Simon Doubleday December 13, 2015

Drones over Medina Azahara

The first, breezy episode of Simon Sebag Montefiore’s BBC4 series “Blood and Gold: The Making of Spain” brings medieval Spain center stage. Among the highlights: his rehabilitation of the supposedly ‘barbarian’ Visigoths, the playful descriptions of ibn Nafi (Ziryab) as a cross-between Beau Brummel and Mick Jagger, and the narrator’s love of prolonged alliteration (we hear of Abd ar-Rahman I’s devotion to the “plenitude” and “panoply” of his own power, and the “preposterous popinjay” Sanchuelo). Covering the vast span of history from the arrival of the Phoenicians to the massacre of Jews in Granada in 1066, Sebag Montefiore sexes up the political dossier with an array of ‘beautiful slave girls’ and ‘attractive female cousins’, spinning his tale between Cadiz, the Roman city of Italica, Seville,  Gibraltar, Córdoba, and, finally, Granada.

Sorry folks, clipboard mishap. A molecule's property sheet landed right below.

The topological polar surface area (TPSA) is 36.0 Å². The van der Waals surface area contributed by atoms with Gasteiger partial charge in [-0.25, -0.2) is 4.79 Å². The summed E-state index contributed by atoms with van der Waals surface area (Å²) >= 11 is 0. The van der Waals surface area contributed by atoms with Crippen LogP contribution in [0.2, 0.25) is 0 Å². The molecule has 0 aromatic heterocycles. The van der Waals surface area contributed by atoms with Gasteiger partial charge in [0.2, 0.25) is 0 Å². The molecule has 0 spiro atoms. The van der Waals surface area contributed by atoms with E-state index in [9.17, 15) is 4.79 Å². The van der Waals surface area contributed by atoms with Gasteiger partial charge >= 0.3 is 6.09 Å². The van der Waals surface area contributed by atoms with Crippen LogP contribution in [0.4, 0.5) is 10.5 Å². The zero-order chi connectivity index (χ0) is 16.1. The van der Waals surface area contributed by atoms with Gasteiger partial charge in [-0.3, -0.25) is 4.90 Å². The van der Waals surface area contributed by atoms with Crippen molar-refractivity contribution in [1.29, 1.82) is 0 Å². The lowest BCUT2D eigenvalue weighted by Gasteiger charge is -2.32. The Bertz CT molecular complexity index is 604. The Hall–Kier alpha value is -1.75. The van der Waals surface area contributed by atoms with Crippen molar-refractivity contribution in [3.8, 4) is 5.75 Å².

Someone, perhaps wearing slightly rose-tinted glasses, has been reading María Rosa Menocal’s Ornament of the World: there are references to the tolerant “paradise” of Umayyad Spain, and (as in Menocal’s own exilic text) to Abd ar-Rahman’s melancholic paean to the palm tree, far from its Syrian homeland. But there are other scholarly voices, too: Simon Barton makes a compelling cameo appearance, as the drone-mounted camera sails over the palace of Medina Azahara, to discuss the importance of concubines as a dynastic defense mechanism.

Over the next four hundred years, the finale promises us, Spain would tear itself apart. A fleeting glimpse, in the closing seconds, of the statue of Alfonso X in Córdoba leaves me hopeful that the Wise King will soon make a dramatic appearance.